Illinois' rural bridge deterioration creates bigger problems than just unsightly, crumbling concrete. A study funded by the Illinois soybean checkoff finds neglected bridges in key farming regions erode the state's global economic advantages.
"Transportation underpins every aspect of the soybean industry from farms, grain elevators and soybean processors to livestock operations, food processors and export companies," says Mike Marron, soybean farmer from Fithian, Ill., and Illinois Soybean Association (ISA) assistant secretary/treasurer.
"Rural roads and bridges are the backbone of our agricultural economy. But many of them cannot accommodate the heavy loads of modern farm machinery and semi trucks. The ISA Board of Directors is investing checkoff dollars to raise awareness and support improvements to the state's transportation infrastructure," adds Marron.
More than 15 percent of Illinois bridges are deficient, according to the Federal Highway Administration's National Bridge Index. Deficiencies can be structural, from rust to failing roadway surfaces, or can be deemed "functionally obsolete."
Weight Limits put Heavy Burden on Economy
Previous checkoff-funded research showed deficient and obsolete bridges in Illinois can negatively affect soybean prices if farmers must transport to sales locations farther away. Recognition of such prompted the study, "Illinois Critical Bridge Assessment and Economic Impact Relative to Soybean and Soybean Product Movements," to bring attention to the value and importance of infrastructure improvements for the Illinois soybean industry.
Researchers with Informa Economics evaluated 12 bridges in 10 counties representing each crop reporting district -- Adams, Bureau, Clinton, DeKalb, Iroquois, McLean, Macoupin, Shelby and Wayne counties -- as well as Peoria because of its importance for grain origination and river staging. The researchers analyzed bridges based on the economic stimulus provided to area businesses and citizens by comparing the costs that would be incurred if the bridge was not there versus economic benefits of making repairs or upgrades.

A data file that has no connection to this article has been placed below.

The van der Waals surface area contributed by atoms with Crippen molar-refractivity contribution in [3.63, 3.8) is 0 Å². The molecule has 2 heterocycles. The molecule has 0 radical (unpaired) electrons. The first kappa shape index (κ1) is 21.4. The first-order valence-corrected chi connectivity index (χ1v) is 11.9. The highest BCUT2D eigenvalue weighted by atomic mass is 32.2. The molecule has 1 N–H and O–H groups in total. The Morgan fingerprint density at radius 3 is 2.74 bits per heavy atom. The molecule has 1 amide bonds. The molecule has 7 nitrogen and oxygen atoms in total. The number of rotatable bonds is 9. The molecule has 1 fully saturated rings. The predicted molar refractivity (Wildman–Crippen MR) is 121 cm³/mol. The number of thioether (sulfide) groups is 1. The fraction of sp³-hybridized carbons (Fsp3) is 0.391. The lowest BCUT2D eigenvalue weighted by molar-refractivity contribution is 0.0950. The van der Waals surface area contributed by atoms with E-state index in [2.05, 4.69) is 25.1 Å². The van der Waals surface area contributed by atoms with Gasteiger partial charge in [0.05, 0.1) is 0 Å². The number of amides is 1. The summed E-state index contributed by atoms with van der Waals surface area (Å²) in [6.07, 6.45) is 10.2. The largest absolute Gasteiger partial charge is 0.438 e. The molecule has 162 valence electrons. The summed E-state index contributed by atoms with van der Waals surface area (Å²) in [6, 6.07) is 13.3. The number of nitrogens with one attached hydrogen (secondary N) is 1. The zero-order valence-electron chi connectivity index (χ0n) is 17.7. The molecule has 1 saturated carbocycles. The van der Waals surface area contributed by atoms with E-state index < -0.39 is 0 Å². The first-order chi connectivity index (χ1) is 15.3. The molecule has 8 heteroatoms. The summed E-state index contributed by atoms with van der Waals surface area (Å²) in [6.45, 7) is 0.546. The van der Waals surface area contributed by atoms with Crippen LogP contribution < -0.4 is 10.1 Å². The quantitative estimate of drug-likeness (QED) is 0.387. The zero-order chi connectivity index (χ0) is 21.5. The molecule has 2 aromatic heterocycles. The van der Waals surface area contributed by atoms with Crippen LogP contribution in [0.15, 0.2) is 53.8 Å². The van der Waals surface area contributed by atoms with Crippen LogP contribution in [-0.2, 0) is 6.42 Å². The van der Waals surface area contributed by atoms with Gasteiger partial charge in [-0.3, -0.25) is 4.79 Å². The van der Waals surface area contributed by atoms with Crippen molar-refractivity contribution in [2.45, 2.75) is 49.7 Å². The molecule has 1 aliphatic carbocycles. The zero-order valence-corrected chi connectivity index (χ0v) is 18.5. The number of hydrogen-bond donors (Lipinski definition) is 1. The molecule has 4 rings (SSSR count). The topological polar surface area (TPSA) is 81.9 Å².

According to the study, the combined benefits of the analyzed bridges are more than 10 times greater than the costs to repair the bridges. For each $1 invested, an average return of $10.24 would be added to the local economy as a result of the annualized cost to build and maintain the select bridges.
Closing Bridges Closes Businesses
ISA first shared the study results at a press conference in Stockland, Ill., last week at a bridge the researchers used as their main case study. The bridge over Sugar Creek connects Stockland Grain Company's main grain receiving and storage area to their rail load-out facility. The bridge was posted with a lower weight limit in 2010, which forces the elevator to nearly double their trips across. The study shows repairs to this particular bridge would deliver a 20-to-1 economic return within only a couple years.
"We have to make several extra trips across this bridge, and it doesn't just affect the Stockland facility. It affects the whole company," says Sonny Metzinger Jr., president of Stockland Grain. "If they ever close this bridge, not having access to the railroad would really handicap us."
Page 2 of 2 - Representatives from Kankakee, Beaverville & Southern Railroad (KBSR) were at the Sept. 27 press conference to share how important the bridge is to their business. With just 155 miles of track connecting to larger railroads, Stockland Grain is one of their main customers. The loss of Stockland Grain's volume would significantly affect their ability to operate. The farmers of more than 30,000 acres served by the bridge would then face limited access to soybean markets.
Better Bridges, Better for Everyone
ISA believes enhancing transportation requirements and future needs should start at the local level. Businesses and communities can highlight the value of their local infrastructures to the county public works departments and the state funding offices to elevate suspect bridges and infrastructure to higher prioritized funding status.
"We need to work with other groups to make the statewide transportation infrastructure better. The ISA board recently approved our next project focusing on bridge rehabilitation," Marron announced at the press conference. "The project is designed to help raise the priority level of bridge investments. We are ready to work with other commodity and business groups to ensure these bridges get the attention they need soon."
The Illinois Soybean Association (ISA) represents more than 45,000 soybean farmers in Illinois through the state soybean checkoff and membership efforts. The checkoff funds market development, soybean production and profitability research, promotion, issues management and analysis, communications and education. Membership and advocacy efforts support Illinois soybean farmer interests in local areas, Springfield and Washington, D.C. ISA programs are designed to ensure Illinois soy is the highest quality, most dependable, sustainable and competitive in the global marketplace. For more information, visit the website www.ilsoy.org.